This book is a collection of essays about the emergence of routines and, more generally, about getting things organized in firms and in industries in early stages and in transition.
These are subjects of the greatest interest to students of entrepreneurship and organizations, as well as to business historians, but the academic literature is thin. The chronological settings of the book's eleven substantive chapters are historical, reaching as far back as the late 1800s right up to the 1990s, but the issues they raise are evergreen and the historical perspective is exploited to advantage.
The chapters are organized in three broad groups: examining the emergence of order and routines in initiatives, studying the same subject in ongoing operations, and a third focusing specifically on the phenomena of transition. The topics range from the Book-of-the-Month Club to industrial research at Alcoa, from the evolution of procurement and coordination to project-based industries such as bridge- and dam-building and the governance of defence contracting, and from the development of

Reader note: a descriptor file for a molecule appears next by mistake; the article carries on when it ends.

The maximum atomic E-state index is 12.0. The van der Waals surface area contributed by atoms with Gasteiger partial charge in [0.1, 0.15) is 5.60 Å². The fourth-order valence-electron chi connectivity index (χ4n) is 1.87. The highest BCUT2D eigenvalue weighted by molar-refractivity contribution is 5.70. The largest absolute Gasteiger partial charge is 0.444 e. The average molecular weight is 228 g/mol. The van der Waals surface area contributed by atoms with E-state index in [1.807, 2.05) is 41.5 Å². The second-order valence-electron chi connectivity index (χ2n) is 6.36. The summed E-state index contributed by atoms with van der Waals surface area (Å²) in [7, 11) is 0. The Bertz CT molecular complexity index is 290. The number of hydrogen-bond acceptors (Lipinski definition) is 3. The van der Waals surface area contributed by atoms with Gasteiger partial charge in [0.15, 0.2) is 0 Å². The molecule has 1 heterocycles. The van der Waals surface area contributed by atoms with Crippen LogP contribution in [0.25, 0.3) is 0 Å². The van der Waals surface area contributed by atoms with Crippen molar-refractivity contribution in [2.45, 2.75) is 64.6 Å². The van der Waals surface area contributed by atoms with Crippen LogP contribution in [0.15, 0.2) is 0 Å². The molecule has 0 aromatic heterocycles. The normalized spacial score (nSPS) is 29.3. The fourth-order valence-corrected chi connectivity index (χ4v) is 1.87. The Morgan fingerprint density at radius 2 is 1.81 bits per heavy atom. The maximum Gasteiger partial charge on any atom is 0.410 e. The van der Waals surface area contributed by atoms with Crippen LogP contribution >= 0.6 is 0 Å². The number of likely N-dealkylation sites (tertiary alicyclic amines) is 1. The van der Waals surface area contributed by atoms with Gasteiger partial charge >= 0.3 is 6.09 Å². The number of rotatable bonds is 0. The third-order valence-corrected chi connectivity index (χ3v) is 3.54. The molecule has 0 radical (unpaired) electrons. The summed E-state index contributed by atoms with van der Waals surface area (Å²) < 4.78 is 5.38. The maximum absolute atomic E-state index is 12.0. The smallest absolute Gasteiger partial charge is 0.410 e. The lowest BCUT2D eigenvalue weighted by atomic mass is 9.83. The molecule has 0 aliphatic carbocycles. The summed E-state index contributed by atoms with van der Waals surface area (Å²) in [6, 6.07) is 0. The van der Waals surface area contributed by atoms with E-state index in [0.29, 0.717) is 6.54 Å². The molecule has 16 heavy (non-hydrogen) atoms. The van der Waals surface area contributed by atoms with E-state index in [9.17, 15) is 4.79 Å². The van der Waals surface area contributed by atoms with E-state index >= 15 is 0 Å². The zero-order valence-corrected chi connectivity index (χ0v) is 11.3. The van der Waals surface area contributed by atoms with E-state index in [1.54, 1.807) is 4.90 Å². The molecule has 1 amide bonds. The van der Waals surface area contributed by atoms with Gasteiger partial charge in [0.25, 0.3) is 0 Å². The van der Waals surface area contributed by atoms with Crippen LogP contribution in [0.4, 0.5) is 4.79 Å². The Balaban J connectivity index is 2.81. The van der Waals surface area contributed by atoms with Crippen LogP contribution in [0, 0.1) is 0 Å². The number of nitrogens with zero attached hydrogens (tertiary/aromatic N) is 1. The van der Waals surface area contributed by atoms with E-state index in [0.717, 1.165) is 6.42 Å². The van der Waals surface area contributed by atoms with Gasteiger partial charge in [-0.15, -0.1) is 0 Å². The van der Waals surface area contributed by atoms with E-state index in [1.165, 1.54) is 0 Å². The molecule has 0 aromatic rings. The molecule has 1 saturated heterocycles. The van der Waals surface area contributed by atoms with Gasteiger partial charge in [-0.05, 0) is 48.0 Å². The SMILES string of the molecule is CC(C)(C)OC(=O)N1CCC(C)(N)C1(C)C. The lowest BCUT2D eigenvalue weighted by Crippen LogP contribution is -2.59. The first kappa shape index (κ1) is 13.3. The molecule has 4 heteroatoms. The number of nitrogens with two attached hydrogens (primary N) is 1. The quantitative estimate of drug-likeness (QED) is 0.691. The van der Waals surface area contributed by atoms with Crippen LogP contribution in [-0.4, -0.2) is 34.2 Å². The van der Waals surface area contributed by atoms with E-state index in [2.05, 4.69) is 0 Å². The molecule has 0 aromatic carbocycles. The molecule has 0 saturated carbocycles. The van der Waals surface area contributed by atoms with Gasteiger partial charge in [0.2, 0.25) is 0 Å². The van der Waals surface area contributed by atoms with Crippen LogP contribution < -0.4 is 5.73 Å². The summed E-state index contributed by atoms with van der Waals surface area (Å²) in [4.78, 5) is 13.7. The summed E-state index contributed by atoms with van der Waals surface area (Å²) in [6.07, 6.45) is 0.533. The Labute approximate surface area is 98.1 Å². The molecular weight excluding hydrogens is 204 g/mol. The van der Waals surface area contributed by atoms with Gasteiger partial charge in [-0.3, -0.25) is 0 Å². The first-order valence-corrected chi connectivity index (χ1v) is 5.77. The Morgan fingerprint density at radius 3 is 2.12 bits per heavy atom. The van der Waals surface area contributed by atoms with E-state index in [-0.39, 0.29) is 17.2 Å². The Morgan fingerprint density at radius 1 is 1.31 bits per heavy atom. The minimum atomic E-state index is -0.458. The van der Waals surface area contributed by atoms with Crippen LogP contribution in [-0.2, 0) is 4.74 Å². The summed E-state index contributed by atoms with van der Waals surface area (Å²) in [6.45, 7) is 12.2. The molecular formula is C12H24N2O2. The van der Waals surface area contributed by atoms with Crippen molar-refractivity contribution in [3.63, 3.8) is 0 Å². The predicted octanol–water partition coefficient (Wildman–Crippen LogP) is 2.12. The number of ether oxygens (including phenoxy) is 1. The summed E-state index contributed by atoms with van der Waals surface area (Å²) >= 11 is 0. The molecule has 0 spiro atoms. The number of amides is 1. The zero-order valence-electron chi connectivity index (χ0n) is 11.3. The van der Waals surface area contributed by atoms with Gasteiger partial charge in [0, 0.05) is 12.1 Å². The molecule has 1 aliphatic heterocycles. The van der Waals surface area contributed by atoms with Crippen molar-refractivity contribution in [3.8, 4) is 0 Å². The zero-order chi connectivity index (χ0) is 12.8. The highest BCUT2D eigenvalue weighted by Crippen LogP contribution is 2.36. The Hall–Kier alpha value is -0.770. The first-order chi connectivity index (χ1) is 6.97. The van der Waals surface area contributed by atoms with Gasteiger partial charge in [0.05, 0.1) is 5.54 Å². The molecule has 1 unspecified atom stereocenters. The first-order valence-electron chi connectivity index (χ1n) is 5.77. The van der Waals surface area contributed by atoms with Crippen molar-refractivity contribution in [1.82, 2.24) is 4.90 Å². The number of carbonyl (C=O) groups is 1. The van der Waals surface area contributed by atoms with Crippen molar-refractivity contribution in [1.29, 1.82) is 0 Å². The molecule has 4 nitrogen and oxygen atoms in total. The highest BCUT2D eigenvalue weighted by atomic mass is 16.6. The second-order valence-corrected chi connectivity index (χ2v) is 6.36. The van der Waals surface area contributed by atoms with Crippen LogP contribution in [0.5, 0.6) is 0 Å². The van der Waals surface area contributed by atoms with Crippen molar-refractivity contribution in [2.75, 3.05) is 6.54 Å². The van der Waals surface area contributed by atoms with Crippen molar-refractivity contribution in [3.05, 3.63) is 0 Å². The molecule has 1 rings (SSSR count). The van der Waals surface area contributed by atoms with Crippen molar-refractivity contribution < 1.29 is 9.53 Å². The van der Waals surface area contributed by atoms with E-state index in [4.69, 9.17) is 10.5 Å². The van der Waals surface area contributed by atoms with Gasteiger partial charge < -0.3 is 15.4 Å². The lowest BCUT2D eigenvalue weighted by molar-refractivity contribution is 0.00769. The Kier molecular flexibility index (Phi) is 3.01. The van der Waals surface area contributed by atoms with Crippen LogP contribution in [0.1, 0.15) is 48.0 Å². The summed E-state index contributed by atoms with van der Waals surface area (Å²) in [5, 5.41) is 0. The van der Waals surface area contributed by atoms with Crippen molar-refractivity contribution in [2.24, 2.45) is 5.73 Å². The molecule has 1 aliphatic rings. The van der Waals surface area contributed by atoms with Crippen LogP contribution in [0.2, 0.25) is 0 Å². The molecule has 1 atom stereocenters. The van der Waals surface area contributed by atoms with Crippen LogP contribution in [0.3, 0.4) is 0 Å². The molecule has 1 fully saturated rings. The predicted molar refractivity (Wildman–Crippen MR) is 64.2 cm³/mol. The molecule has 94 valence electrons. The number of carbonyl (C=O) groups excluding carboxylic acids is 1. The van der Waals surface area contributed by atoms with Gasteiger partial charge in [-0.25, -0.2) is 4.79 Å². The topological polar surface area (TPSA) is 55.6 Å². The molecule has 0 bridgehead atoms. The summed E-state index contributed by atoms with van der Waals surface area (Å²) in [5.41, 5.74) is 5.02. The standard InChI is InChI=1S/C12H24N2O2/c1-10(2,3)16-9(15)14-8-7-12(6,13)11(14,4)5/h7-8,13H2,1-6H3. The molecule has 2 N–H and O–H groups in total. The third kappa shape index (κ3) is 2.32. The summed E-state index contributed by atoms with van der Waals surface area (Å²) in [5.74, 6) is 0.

project performance appraisal at the World Bank to the way the global automobile industry collectively redesigned the internal combustion engine to deal with after the advent of environmental regulation. The chapters are vivid and thought-provoking in themselves and, for pedagogical purposes, offer
excellent jumping-off points for discussion of relevant experiences and cognate academic literature.
Publisher: Oxford University Press
Number of pages: 384
Weight: 688 g
Dimensions: 241 x 159 x 27 mm
The Emergence of Routines is much more than a book on how organizational routines emerge and evolve; it is a fascinating journey into the world of the business historian and reveals the value of history in understanding organization...the historical essays in this book offer profound implications for future investigations of organizational routines-their emergence and morphing-by organizational, management, and entrepreneurship scholars, further contributing
to the increasing salience of historical approaches in organization studies. * Carlo Salvato, Administrative Science Quarterly *
The volume clearly delivers on its agenda and provides an engaging array of cases, which should interest organization scholars and historians alike. * Christina Lubinski, Business History Review *